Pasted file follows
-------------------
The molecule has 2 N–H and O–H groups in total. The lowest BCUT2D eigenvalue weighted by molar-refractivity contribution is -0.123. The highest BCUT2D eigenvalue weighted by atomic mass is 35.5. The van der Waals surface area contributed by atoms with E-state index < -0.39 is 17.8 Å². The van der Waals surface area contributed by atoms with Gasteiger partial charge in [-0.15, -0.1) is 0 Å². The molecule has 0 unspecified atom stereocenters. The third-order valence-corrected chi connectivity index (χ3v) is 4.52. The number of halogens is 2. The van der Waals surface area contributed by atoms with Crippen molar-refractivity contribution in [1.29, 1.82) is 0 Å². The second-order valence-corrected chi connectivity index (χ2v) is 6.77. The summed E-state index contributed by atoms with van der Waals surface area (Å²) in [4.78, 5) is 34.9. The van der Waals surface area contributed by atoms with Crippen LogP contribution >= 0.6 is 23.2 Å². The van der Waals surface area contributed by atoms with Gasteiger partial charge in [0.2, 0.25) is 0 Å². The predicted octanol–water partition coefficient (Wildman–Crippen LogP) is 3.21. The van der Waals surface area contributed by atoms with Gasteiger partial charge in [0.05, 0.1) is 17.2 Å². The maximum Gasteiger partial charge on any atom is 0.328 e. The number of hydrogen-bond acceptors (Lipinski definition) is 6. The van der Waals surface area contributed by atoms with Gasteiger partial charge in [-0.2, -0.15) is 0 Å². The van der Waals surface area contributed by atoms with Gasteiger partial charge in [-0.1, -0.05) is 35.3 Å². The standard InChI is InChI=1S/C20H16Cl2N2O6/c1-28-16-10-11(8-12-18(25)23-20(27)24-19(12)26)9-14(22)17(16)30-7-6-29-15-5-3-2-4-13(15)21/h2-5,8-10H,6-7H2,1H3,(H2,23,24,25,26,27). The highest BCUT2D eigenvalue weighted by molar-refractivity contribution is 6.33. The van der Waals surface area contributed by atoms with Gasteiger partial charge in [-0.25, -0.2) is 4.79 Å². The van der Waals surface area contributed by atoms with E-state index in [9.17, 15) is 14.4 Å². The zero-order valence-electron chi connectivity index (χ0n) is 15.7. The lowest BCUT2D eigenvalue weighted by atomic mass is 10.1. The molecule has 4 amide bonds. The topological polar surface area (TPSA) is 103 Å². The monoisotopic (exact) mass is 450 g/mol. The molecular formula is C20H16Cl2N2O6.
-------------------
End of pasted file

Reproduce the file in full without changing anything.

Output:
The molecule has 2 N–H and O–H groups in total. The lowest BCUT2D eigenvalue weighted by molar-refractivity contribution is -0.123. The highest BCUT2D eigenvalue weighted by atomic mass is 35.5. The van der Waals surface area contributed by atoms with E-state index < -0.39 is 17.8 Å². The van der Waals surface area contributed by atoms with Gasteiger partial charge in [-0.15, -0.1) is 0 Å². The molecule has 0 unspecified atom stereocenters. The third-order valence-corrected chi connectivity index (χ3v) is 4.52. The number of halogens is 2. The van der Waals surface area contributed by atoms with Crippen molar-refractivity contribution in [1.29, 1.82) is 0 Å². The second-order valence-corrected chi connectivity index (χ2v) is 6.77. The summed E-state index contributed by atoms with van der Waals surface area (Å²) in [4.78, 5) is 34.9. The van der Waals surface area contributed by atoms with Crippen LogP contribution >= 0.6 is 23.2 Å². The van der Waals surface area contributed by atoms with Gasteiger partial charge in [0.2, 0.25) is 0 Å². The predicted octanol–water partition coefficient (Wildman–Crippen LogP) is 3.21. The van der Waals surface area contributed by atoms with Gasteiger partial charge in [0.05, 0.1) is 17.2 Å². The maximum Gasteiger partial charge on any atom is 0.328 e. The number of hydrogen-bond acceptors (Lipinski definition) is 6. The van der Waals surface area contributed by atoms with Gasteiger partial charge in [-0.2, -0.15) is 0 Å². The van der Waals surface area contributed by atoms with Gasteiger partial charge in [-0.1, -0.05) is 35.3 Å². The standard InChI is InChI=1S/C20H16Cl2N2O6/c1-28-16-10-11(8-12-18(25)23-20(27)24-19(12)26)9-14(22)17(16)30-7-6-29-15-5-3-2-4-13(15)21/h2-5,8-10H,6-7H2,1H3,(H2,23,24,25,26,27). The highest BCUT2D eigenvalue weighted by molar-refractivity contribution is 6.33. The van der Waals surface area contributed by atoms with Gasteiger partial charge in [-0.25, -0.2) is 4.79 Å². The van der Waals surface area contributed by atoms with E-state index in [9.17, 15) is 14.4 Å². The zero-order valence-electron chi connectivity index (χ0n) is 15.7. The lowest BCUT2D eigenvalue weighted by atomic mass is 10.1. The molecule has 4 amide bonds. The topological polar surface area (TPSA) is 103 Å². The monoisotopic (exact) mass is 450 g/mol. The molecular formula is C20H16Cl2N2O6.